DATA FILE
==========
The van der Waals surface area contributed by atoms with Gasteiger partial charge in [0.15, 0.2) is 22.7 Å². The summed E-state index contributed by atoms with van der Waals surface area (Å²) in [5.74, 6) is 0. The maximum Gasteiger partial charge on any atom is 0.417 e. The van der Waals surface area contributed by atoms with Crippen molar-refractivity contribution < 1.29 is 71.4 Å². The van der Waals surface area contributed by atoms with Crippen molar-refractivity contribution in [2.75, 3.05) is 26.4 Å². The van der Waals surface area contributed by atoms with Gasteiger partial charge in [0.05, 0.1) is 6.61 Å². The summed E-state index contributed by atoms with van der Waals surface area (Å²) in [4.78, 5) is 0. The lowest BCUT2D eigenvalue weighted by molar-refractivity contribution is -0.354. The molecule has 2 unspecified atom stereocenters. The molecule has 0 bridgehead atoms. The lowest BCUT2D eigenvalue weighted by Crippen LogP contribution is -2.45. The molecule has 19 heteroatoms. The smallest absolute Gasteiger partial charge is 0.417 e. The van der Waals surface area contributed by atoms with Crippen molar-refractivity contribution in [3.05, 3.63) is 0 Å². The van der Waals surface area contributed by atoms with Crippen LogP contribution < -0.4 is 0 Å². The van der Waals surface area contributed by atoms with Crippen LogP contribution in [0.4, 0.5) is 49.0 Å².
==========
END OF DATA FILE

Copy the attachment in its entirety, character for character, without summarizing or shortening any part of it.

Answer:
The van der Waals surface area contributed by atoms with Gasteiger partial charge in [0.15, 0.2) is 22.7 Å². The summed E-state index contributed by atoms with van der Waals surface area (Å²) in [5.74, 6) is 0. The maximum Gasteiger partial charge on any atom is 0.417 e. The van der Waals surface area contributed by atoms with Crippen molar-refractivity contribution < 1.29 is 71.4 Å². The van der Waals surface area contributed by atoms with Crippen molar-refractivity contribution in [2.75, 3.05) is 26.4 Å². The van der Waals surface area contributed by atoms with Gasteiger partial charge in [0.05, 0.1) is 6.61 Å². The summed E-state index contributed by atoms with van der Waals surface area (Å²) in [4.78, 5) is 0. The lowest BCUT2D eigenvalue weighted by molar-refractivity contribution is -0.354. The molecule has 2 unspecified atom stereocenters. The molecule has 0 bridgehead atoms. The lowest BCUT2D eigenvalue weighted by Crippen LogP contribution is -2.45. The molecule has 19 heteroatoms. The smallest absolute Gasteiger partial charge is 0.417 e. The van der Waals surface area contributed by atoms with Crippen molar-refractivity contribution in [3.05, 3.63) is 0 Å². The van der Waals surface area contributed by atoms with Crippen LogP contribution < -0.4 is 0 Å². The van der Waals surface area contributed by atoms with Crippen LogP contribution in [0.4, 0.5) is 49.0 Å².